After having reported this to Deividi the incorrectly set compatibility versions of STP for Confluence were fixed, so that other users will no longer run into this problem.


In case you are suffering the problem, the easiest way is to uninstall your current (incompatible) version of STP and install the latest compatible one (for Confluence 5.1.5 this would be STP 3.5.10 for instance) and perform the upgrade to Confleucen 5.2.x afterwards.

Alternatively, you can also directly upgrade to Confluence > 5.3 in which case the issue should not surface as well.

Removing spam comments in JIRA


The company I’m working for I’m administrating a JIRA instance which is being used as an internal bugtracker.

Lately we’ve opened-up JIRA to the public and use it as a platform for part of our product.

There’s unfortunately one problem with that: Being a rather small company (with less than 20 employees) we develop our product for a large number of customers who only pay for the product once (no reoccurring costs). The cost is also quite low (around 10-50 Euro) if you compare this to the prices of larger products. If I had to guess, I’d assume we have a customer base which goes into the hundreds of thousands of users.

Compare this to other companies and you get a slight idea why we can not afford an unlimited JIRA license (which, at the time of writing this, would cost us $24,000 plus $12,000 every year, while our current 25 user license only costs $1,200 plus $600 per maintenance renewal).

Since the unlimited user license is out of question for us, we allowed anonymous access to our JIRA instance for some of the projects. That allows our user base to create and comment on issues directly in our bugtracker.

Unfortunately, allowing anonymous access in JIRA has one bad side effect: It also opens up the bugtracker to spammers, since it no-longer requires you to log-in before adding comments or creating issues.

For several months this worked out until a few days ago, when some spambot detected our instance and started created spam comments (around 1,500 the first day and another 5,000 the other day).

JIRA is really a great tool IMHO but understandably the product’s and company’s focus is directed towards larger companies. That’s also most likely the reason why there is almost no built-in protection against spam. Presumably most customers do not use the anonymous access and rather buy the unlimited license so that their users simply create their own accounts, while requests for improvements for anonymous spam protection have been on record for years already (see: JIRA issue 10236 and JIRA issue 8000).

But what do you do if you want to allow anonymous access and run into the situation of a spambot having created a shitload of comments on your instance? Deleting >5,000 comments manually is certainly not an option (that’s roughly 10,000 mouse-clicks to get rid of all the entries 🙂 ).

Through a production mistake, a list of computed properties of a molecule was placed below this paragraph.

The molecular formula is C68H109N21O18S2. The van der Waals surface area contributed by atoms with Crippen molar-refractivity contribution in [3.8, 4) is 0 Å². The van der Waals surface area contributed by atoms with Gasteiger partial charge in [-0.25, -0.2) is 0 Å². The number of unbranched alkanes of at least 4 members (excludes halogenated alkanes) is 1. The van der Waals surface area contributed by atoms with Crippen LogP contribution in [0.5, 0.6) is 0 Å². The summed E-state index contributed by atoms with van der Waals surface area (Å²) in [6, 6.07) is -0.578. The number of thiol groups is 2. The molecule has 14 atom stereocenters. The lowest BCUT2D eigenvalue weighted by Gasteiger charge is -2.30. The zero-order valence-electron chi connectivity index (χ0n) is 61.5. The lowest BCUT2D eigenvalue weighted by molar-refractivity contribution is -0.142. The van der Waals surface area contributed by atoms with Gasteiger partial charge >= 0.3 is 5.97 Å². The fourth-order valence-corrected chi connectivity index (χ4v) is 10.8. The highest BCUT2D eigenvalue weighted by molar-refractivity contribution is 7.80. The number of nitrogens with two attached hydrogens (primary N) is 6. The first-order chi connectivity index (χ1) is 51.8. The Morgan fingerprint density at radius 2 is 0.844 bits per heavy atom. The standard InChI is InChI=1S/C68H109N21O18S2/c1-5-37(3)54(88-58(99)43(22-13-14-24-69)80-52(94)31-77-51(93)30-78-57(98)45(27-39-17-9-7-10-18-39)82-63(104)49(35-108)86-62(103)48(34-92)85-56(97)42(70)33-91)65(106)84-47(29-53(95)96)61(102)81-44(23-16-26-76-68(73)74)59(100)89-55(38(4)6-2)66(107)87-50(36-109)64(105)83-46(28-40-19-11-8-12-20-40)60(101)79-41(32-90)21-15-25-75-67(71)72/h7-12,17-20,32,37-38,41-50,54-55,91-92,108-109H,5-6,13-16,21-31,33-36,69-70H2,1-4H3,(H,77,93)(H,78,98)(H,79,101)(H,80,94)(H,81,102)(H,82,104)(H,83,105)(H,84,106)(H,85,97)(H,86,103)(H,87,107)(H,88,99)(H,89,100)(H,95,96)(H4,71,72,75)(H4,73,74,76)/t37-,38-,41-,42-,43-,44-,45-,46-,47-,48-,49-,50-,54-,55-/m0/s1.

My first idea was obviously to alter the JIRA DB entries directly, but that certainly is not supported and bares a certain risk of breaking things, if you don’t know all the details of the DB structure.

Fortunately, I discovered a post from Henning Tietgens. Based on his post I was able to adjust his  provided script to get rid of all the comments in just a few hours work.

How to bulk remove comments in JIRA?

(The following instructions were tested on JIRA 6.0.8. They might however also work for any later (or even earlier) version of JIRA).

Make sure you have a backup of your JIRA instance to be on the safe side in-case anything goes wrong with the script. While the description worked for me, it was only tested on a single instance and I can’t give any warranty at all.
  1. In the JIRA instance go to the Add-Ons Manager (CogIcon -> Addons -> Find New Add-Ons) or use the following link: http://[yourJIRAInstanceURL]/plugins/servlet/upm/marketplace
  2. In the search box enter “Script Runner”. This should bring-up the “ScriptRunner for JIRA Standard Edition” as the first entry. Click on Install to install the add-on.
  3. On the admin panel you’d now see a new section (on the Add-Ons tab) called Script Runner. Click on Script Console.

  4. On this screen select Groovy as the Script engine, copy/paste the script provided below into the script frame, adjust the issueKey to the one which contains the spam comments, replace “Foo Bar Comment” with some entry in the spammer’s comment and click on Run Now.

Voila. That’s it. All comments containing the phrase you specified above in the given issue should be gone.

Following is also the script (updated 08/19/15) I ran on our instance to clean-up all the spammers comments (based on the URLs the spambot entered in the comments).

Bare in mind to double-check the URLs before running it against your instance. Since spambots tend to use also just completely normal URLs (so to hide which URLs they actually want to spam), it’s quite possible that in your case the script would remove absolutely fine comments as well.

STL and the <-operator


The Standard Template Library (STL) adds a lot of fundamental functionality to C++. One of its most prominent features are containers. Containers can be used to store any kind of objects. Various different containers are available for the different requirements a developer might have. Some of the containers are optimized for random access, while others are very efficient when it comes to sorting objects.
To be able to sort objects, the STL containers (and functions) make use of comparators and/or an object’s <-operator. That way it becomes quite easy for developers to create classes which can be stored in a container. But there are a couple of requirements for these comparators, as this paper lays out.

Strict Weak Ordering

Let’s assume we have a simple class called “Car”:

Next we define a <-operator for our “Car”-class by sorting it by its color and its type:

Now we create 2 instances of the class:

If we’d call: bool bsmaller = car1 < car2; // bsmaller = true the result would be as expected (since car1.m_Type < car2.m_Type).
Now let’s put these cars in a set: